In order to assess the consequences of any such decision, it helps to
understand how browsers work: When the browser processes an HTML document, it
does so from top to bottom. Upon encountering a
<script> tag, it halts (“blocks”)
further processing in order to download the referenced script file.
processed, HTML processing continues.
Let’s imagine the following document:
The browser might actually begin rendering the page even before it has fully
downloaded the HTML file. Thus you might see the browser window reading “Hello
World” (thanks to the
<title> tag) while the page is still blank.
Once we arrive at
<script src="foo.js">, processing halts as described above.
Afterwards, we continue to
<script src="bar.js">, repeat the same procedure,
and then move on to
<script src="baz.js"> for the final piece. That leaves us
with the following sequence:
Concatenation would mean combining these files into a single one:
While the amount of content transferred remains identical, this is generally faster because there’s less networking overhead. (Obviously I’m simplifying a bit here.)
Browsers these days support this with the simple addition of
a dedicated attribute:
In fact, there’s also another, similar attribute:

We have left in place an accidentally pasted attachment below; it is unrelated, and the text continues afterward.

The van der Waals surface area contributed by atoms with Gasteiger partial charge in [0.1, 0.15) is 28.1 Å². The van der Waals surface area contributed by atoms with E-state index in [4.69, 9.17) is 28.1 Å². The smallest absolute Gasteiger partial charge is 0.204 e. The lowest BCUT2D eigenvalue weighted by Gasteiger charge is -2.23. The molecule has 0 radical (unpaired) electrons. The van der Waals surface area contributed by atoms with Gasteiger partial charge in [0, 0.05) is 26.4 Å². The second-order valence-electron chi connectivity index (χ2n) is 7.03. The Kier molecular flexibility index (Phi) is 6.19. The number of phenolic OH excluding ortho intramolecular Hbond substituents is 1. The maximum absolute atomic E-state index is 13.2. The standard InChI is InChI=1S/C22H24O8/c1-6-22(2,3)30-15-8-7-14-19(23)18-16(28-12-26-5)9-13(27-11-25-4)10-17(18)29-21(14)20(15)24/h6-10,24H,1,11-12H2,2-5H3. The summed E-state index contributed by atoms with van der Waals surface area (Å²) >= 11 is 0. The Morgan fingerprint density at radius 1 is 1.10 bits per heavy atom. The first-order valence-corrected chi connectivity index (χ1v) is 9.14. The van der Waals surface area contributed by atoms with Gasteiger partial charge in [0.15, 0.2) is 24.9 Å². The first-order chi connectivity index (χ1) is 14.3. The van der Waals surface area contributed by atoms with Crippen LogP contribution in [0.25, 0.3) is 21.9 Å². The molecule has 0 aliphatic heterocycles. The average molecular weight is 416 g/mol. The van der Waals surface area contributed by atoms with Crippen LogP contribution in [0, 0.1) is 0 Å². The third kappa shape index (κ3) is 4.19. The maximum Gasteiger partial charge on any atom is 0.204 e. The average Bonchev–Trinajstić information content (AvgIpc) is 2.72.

except this one doesn’t guarantee order of execution; see
details. However, these attributes don’t work for inline scripts (of which,
unfortunately, there were a few in the project at hand), so those would likely
execute before the deferred external scripts they depend on become available.
Now, you might argue that HTTP/2 makes all of this a non-issue because it reduces protocol overhead — but in fact, even HTTP/2 is still prone to the laws of physics:
As described above,
<script> tags are processed sequentially — which means
that the browser doesn’t know it should retrieve
bar.js until after
has been fully loaded. Thus it actually has to wait before even requesting
that file from the server:
Depending on connectivity, that latency can be significant.
However, if we were using
<script> tags would be non-blocking,
which means the browser could request both files simultaneously:
This is why concatenation can actually be a net negative with HTTP/2, as it prevents parallel downloads:
Network protocols aside, it’s generally good practice to relegate script tags
to the bottom in order to avoid unnecessarily blocking static HTML content. In
the example above, even if the entire HTML document has already been
bar.js are slow to load (for which there are
myriad potential reasons),
they’d prevent the content below from being displayed.
i.e. instead of serving source files individually, combining them into a single file for distribution ↩
for somewhat arcane historical reasons related to
minification, by contrast, reduces the amount of content (e.g. by removing whitespace that's only relevant for us puny humans) ↩
noted performance pioneer Steve Souders makes the case for preferring